One evening in May this year, Aaqib Javed, the former fast bowler, coach and now director of cricket operations with Lahore Qalandars, saw a hard-up looking boy standing just outside the NCA's main entrance.

    "I saw this boy wearing dirty clothes and torn shoes, but there was still some mischief on his face," Aaqib told ESPNcricinfo. "I stopped and realised it was Raza Hasan, a sensational prospect for Pakistan when I left for the UAE coaching job in 2012.

    "I called him over and asked, 'What have you done with yourself?' He had a lot of complaints about his life, whining about so many things. I picked him up and took him to our Lahore Qalander academy in Lahore.

    "His ban was over by then but no one was accepting him back as he was in a terrible state, broken badly, and he required extensive rehabilitation which he could not afford to do on his own."

    Hasan was born in Sialkot, a city with as rich a tradition of cricket as any in Pakistan. It is famed for its sporting goods industry of course, and cricket equipment is among the first toys a child gets. It isn't a big city but it has a competitive club circuit so it isn't easy to come through. The cricket fraternity is close-knit and the sporting goods industry is a major sponsor of players and local tournaments.

    Over the years it has also become a steady supplier of talent to domestic and international cricket. Its T20 side, the Sialkot Stallions, were among the most successful T20 sides in the world, having won five consecutive T20 cups in Pakistan from 2006, during which time they had a winning streak of 25 consecutive games. Hasan grew up around this glory, around players like Shoaib Malik, Mansoor Amjad, Shahid Yousuf - all heroes of the city.

    But he was also one of the few to fall out of that fraternity, losing his entire support structure around him until Aaqib found him. He was in an especially bad way then, Aaqib suggesting that the positive dope test was not just a one-off but part of a longer, broader descent.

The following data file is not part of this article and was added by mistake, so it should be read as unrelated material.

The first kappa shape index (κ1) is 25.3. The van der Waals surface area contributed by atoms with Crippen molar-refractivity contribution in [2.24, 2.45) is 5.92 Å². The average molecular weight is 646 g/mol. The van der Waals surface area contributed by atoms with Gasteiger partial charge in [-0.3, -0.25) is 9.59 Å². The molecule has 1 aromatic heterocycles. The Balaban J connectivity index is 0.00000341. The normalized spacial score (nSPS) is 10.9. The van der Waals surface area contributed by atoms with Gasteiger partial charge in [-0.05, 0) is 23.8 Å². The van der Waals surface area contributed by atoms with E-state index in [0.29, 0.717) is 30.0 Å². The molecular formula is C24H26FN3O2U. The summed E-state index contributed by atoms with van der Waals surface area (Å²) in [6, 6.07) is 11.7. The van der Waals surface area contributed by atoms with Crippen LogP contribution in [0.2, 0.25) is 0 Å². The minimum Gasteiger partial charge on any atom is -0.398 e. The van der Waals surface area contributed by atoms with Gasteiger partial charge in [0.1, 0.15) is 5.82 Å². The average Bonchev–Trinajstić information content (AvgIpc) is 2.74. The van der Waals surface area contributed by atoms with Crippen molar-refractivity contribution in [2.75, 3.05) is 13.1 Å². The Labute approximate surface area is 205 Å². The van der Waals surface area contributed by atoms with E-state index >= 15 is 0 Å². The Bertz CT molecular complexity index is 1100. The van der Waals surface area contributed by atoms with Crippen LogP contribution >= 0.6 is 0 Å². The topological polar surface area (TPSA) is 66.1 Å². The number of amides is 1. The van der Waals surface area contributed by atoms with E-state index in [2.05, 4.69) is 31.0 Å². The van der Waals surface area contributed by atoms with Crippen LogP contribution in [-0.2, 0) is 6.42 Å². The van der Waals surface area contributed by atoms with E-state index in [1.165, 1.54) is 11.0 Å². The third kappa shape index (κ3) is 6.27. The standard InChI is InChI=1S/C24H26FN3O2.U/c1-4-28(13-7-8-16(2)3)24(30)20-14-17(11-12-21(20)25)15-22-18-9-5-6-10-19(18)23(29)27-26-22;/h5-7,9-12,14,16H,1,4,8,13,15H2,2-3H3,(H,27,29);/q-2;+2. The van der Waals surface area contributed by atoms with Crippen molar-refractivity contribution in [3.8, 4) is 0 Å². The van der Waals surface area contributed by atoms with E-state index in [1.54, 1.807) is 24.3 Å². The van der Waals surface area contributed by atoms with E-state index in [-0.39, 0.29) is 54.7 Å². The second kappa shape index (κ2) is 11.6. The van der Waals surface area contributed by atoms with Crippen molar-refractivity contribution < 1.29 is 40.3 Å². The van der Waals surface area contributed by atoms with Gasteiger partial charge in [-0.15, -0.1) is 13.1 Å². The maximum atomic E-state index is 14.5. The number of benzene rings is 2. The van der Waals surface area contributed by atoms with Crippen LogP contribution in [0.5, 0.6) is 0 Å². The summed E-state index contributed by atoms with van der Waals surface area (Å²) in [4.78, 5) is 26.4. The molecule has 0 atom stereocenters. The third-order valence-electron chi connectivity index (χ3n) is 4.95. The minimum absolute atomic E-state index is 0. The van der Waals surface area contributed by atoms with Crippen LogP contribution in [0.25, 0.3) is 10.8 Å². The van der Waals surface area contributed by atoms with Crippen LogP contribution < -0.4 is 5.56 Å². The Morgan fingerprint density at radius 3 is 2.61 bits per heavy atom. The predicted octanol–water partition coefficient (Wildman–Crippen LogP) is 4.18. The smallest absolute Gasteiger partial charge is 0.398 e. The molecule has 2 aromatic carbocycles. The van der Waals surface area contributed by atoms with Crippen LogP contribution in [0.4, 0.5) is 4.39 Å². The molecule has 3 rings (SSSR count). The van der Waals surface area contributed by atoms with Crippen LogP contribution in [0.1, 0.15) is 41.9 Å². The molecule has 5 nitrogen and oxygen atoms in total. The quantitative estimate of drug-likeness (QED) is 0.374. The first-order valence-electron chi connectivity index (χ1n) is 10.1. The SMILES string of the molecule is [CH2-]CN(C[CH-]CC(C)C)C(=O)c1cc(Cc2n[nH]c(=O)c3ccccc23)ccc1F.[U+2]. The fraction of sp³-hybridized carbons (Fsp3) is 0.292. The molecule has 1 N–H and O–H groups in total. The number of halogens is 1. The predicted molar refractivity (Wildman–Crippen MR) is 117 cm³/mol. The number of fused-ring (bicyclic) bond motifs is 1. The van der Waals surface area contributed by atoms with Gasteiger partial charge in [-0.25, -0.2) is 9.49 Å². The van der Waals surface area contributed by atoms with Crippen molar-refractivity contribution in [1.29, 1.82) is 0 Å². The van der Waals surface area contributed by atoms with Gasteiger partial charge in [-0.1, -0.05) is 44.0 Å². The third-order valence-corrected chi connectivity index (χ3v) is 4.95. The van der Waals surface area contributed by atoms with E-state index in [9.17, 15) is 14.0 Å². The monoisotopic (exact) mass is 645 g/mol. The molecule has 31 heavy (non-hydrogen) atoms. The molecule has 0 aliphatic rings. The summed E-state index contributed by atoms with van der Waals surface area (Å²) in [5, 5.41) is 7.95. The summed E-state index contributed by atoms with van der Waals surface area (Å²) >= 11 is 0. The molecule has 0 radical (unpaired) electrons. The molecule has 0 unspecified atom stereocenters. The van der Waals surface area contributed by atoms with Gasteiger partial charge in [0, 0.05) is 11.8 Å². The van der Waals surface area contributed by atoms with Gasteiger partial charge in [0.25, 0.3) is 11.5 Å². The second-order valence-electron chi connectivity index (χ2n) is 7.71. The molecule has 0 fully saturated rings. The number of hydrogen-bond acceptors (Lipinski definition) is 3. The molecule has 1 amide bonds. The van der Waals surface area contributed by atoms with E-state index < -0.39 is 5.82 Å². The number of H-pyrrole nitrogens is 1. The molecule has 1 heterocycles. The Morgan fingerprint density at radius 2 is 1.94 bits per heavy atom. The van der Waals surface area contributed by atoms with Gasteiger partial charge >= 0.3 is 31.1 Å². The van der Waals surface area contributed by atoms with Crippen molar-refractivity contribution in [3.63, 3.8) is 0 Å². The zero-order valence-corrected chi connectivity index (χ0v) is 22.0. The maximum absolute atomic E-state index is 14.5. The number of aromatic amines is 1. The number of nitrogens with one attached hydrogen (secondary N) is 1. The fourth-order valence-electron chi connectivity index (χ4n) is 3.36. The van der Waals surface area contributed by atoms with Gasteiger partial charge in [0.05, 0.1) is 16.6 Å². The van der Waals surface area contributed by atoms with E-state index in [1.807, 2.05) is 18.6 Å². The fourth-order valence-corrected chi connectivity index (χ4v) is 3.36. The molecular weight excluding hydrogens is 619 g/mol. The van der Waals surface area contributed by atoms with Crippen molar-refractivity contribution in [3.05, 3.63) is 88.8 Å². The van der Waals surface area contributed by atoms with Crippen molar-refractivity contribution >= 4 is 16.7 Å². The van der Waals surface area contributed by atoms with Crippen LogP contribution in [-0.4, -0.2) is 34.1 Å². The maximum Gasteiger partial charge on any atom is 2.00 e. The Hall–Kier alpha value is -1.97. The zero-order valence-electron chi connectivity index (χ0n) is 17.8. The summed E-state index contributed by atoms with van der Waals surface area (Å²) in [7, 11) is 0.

Raza Hasan runs in to bowl AFP

    "The best thing when I found him was that his passion for cricket was still alive. But unfortunately he was struggling to find his way back and I blame the bad company he was keeping.

    "He wants to revive himself but on his own terms and that wasn't possible. I had a lengthy argument with him about this, but I have my own problem - I couldn't resist myself by not helping.

    "It was really tough because he was addicted to many bad things which he had to leave. He promised that he would but he wasn't always honest about it. We spent a lot of money on his rehabilitation but on a few occasions he ditched us. I had to kick him out from our academy a few times to make him realise the importance of what we are doing for him. We had promised to help him revive his career and give him back what he lost over the years."

    At his peak, Hasan could have played for any domestic side though he ultimately remained loyal to National Bank of Pakistan (NBP). But after the positive test he lost his contract and so, the very first thing Aaqib did was to convince NBP to take him back. They did and are unlikely to be regretting it. He returned to first-class cricket this season by picking up
    12 wickets against Faisalabad in his first match back - in the Quaid-e-Azam trophy so far, he has 32 wickets in 7 games with three five-fors.